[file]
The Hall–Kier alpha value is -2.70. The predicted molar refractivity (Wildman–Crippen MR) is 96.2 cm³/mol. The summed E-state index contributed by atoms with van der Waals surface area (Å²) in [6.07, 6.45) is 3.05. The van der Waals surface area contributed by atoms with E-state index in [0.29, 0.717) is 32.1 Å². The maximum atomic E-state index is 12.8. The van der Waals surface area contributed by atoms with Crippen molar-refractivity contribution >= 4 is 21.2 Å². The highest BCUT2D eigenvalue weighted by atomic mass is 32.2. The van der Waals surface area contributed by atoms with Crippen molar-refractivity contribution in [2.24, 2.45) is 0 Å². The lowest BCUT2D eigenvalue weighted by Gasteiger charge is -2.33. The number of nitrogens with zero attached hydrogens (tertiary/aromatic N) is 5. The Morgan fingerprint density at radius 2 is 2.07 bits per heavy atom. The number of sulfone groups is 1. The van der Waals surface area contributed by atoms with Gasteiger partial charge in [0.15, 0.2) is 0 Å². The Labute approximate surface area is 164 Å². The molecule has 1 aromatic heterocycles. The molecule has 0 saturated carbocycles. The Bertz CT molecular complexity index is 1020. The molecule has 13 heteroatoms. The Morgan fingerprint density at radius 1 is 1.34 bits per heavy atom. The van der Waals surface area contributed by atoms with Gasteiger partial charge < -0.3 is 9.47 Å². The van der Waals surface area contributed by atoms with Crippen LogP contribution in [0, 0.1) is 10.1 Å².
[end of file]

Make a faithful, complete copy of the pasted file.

The Hall–Kier alpha value is -2.70. The predicted molar refractivity (Wildman–Crippen MR) is 96.2 cm³/mol. The summed E-state index contributed by atoms with van der Waals surface area (Å²) in [6.07, 6.45) is 3.05. The van der Waals surface area contributed by atoms with E-state index in [0.29, 0.717) is 32.1 Å². The maximum atomic E-state index is 12.8. The van der Waals surface area contributed by atoms with Crippen molar-refractivity contribution >= 4 is 21.2 Å². The highest BCUT2D eigenvalue weighted by atomic mass is 32.2. The van der Waals surface area contributed by atoms with Crippen molar-refractivity contribution in [2.24, 2.45) is 0 Å². The lowest BCUT2D eigenvalue weighted by Gasteiger charge is -2.33. The number of nitrogens with zero attached hydrogens (tertiary/aromatic N) is 5. The Morgan fingerprint density at radius 2 is 2.07 bits per heavy atom. The number of sulfone groups is 1. The van der Waals surface area contributed by atoms with Gasteiger partial charge in [0.15, 0.2) is 0 Å². The Labute approximate surface area is 164 Å². The molecule has 1 aromatic heterocycles. The molecule has 0 saturated carbocycles. The Bertz CT molecular complexity index is 1020. The molecule has 13 heteroatoms. The Morgan fingerprint density at radius 1 is 1.34 bits per heavy atom. The van der Waals surface area contributed by atoms with Gasteiger partial charge < -0.3 is 9.47 Å². The van der Waals surface area contributed by atoms with Crippen LogP contribution in [0, 0.1) is 10.1 Å².